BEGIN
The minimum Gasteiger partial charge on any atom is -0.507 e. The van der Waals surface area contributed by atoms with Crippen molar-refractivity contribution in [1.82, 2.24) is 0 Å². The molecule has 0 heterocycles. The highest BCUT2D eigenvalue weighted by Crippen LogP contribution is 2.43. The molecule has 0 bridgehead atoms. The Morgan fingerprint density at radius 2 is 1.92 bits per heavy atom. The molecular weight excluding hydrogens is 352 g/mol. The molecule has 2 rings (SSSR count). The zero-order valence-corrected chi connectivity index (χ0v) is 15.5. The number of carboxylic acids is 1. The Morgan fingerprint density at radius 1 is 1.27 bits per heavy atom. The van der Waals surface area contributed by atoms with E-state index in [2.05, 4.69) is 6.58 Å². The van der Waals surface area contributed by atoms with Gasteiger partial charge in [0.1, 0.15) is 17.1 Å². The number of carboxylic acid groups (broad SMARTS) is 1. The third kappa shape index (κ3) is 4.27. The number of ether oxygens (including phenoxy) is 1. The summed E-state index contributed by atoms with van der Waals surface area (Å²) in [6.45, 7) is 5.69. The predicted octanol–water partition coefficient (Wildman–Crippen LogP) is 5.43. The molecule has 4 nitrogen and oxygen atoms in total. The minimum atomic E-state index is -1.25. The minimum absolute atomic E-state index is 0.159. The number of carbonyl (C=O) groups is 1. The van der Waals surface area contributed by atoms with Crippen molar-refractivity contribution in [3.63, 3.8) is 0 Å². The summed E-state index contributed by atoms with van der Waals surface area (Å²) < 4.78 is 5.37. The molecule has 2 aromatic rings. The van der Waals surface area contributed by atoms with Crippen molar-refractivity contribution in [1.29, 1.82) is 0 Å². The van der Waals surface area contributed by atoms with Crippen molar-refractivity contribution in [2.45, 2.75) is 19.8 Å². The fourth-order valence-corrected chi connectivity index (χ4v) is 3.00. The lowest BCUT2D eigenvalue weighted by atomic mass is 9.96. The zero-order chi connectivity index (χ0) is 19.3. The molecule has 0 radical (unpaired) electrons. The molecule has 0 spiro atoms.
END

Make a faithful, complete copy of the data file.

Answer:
The minimum Gasteiger partial charge on any atom is -0.507 e. The van der Waals surface area contributed by atoms with Crippen molar-refractivity contribution in [1.82, 2.24) is 0 Å². The molecule has 0 heterocycles. The highest BCUT2D eigenvalue weighted by Crippen LogP contribution is 2.43. The molecule has 0 bridgehead atoms. The Morgan fingerprint density at radius 2 is 1.92 bits per heavy atom. The molecular weight excluding hydrogens is 352 g/mol. The molecule has 2 rings (SSSR count). The zero-order valence-corrected chi connectivity index (χ0v) is 15.5. The number of carboxylic acids is 1. The Morgan fingerprint density at radius 1 is 1.27 bits per heavy atom. The van der Waals surface area contributed by atoms with E-state index in [2.05, 4.69) is 6.58 Å². The van der Waals surface area contributed by atoms with Gasteiger partial charge in [0.1, 0.15) is 17.1 Å². The number of carboxylic acid groups (broad SMARTS) is 1. The third kappa shape index (κ3) is 4.27. The number of ether oxygens (including phenoxy) is 1. The summed E-state index contributed by atoms with van der Waals surface area (Å²) in [6.45, 7) is 5.69. The predicted octanol–water partition coefficient (Wildman–Crippen LogP) is 5.43. The molecule has 4 nitrogen and oxygen atoms in total. The minimum atomic E-state index is -1.25. The minimum absolute atomic E-state index is 0.159. The number of carbonyl (C=O) groups is 1. The van der Waals surface area contributed by atoms with Crippen molar-refractivity contribution in [3.63, 3.8) is 0 Å². The summed E-state index contributed by atoms with van der Waals surface area (Å²) < 4.78 is 5.37. The molecule has 2 aromatic rings. The van der Waals surface area contributed by atoms with Crippen molar-refractivity contribution in [1.29, 1.82) is 0 Å². The van der Waals surface area contributed by atoms with Crippen molar-refractivity contribution in [2.45, 2.75) is 19.8 Å². The fourth-order valence-corrected chi connectivity index (χ4v) is 3.00. The lowest BCUT2D eigenvalue weighted by atomic mass is 9.96. The zero-order chi connectivity index (χ0) is 19.3. The molecule has 0 radical (unpaired) electrons. The molecule has 0 spiro atoms.